1964 - First woman pilot to fly solo around the world - Geraldine Mock (United States)
After having had several jobs, Geraldine (Jerrie) Mock (1925 - ), née Fredritz became manager of the Colombus Airport (Ohio). She had married Russell Mock in 1945 and they had 3 children. In 1962, she decided to fly around the world in a 1953 Cessna 180 christened « The Spirit of Colombus ». Two ferry tanks were fitted in the cabin, bringing the total fuel on board to 178 gallons, giving her an endurance of 25 hours and a range of 2400 Nautical Miles. Jerrie was very thorough in her pre flight preparations, taking some eighteen months to get ready, including studying the route she was going to take, and checking out the aircraft and all the equipment necessary for the flight.
She left Colombus on March 19, 1964 and arrived home in Colombus on April 17th. She had covered 22,858 miles in 30 days, and had flown 158 flying hours. She received awards and recognitions for completing her flight. President L.B. Johnson awarded her the Gold Medal of the FAA, and many other countries awarded her medals and decorations. The FAI presented her with the prestigious Louis Blériot Silver Medal.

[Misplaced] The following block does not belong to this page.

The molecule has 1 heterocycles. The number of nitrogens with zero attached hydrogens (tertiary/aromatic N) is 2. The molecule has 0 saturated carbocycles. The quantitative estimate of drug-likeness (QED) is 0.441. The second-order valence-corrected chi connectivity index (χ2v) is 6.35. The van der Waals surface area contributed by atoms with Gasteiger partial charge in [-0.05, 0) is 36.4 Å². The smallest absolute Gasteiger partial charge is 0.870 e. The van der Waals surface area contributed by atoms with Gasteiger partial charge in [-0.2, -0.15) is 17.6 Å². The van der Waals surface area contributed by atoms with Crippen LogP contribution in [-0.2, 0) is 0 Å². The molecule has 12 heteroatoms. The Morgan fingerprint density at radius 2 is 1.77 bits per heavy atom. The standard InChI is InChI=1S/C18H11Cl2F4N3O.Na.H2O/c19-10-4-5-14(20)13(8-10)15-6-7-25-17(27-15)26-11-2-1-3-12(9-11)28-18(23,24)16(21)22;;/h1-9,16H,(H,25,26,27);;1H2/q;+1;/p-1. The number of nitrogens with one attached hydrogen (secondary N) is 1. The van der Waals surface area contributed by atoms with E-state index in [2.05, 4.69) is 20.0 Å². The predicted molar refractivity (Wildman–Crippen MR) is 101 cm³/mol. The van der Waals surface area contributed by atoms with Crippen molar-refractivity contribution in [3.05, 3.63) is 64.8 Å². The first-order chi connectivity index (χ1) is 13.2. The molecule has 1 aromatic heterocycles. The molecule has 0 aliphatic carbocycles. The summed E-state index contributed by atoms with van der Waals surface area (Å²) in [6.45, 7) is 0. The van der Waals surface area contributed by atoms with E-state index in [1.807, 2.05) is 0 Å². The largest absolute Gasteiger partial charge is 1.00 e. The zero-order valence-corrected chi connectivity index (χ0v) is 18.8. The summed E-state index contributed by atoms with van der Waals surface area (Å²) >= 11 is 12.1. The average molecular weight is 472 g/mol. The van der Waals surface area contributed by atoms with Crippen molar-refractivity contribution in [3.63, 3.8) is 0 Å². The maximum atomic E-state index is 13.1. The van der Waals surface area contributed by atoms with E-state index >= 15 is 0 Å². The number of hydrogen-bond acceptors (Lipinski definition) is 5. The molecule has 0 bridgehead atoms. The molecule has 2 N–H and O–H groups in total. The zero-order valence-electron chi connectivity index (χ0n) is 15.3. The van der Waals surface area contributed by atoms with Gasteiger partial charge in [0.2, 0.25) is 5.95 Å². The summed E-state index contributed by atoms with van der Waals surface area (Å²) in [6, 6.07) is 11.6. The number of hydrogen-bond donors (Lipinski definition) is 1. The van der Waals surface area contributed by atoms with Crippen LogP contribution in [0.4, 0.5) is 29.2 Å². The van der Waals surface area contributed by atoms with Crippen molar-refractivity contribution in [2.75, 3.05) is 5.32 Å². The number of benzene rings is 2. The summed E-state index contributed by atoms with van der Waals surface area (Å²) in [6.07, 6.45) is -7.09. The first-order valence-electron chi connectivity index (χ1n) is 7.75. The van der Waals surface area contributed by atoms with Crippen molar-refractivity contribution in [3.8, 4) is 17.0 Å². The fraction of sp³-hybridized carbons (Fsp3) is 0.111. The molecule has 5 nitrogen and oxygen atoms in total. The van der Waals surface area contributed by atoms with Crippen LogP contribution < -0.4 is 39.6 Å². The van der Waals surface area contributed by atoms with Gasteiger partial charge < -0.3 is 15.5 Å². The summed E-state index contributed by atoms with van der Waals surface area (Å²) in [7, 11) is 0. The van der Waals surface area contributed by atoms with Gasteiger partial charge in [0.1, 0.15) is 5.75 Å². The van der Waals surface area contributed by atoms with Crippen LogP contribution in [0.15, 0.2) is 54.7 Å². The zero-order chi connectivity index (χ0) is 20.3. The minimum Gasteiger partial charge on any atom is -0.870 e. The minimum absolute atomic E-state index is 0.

She establish many records during the flight including: feminine record, speed around the world; speed around the world, Class C1-c; first woman to fly solo entirely around the world; first woman to fly from the US to Africa via the North Atlantic; first woman to fly across the Pacific in a single engine aircraft; first woman to fly the Pacific from west to east; first woman to fly both the Atlantic and the Pacific.
Geraldine Mock did not fly her record setting airplane again, as the Cessna Company gave her another Cessna in exchange for the Spirit of Colombus which was then put on display in their factory in Wichita, before being given to the Smithsonian Museum in Washington. Jerrie continued to fly her new Cessna in which she set many speed and endurance records, all the way to Porto Rico, and Rabaul in New Britain.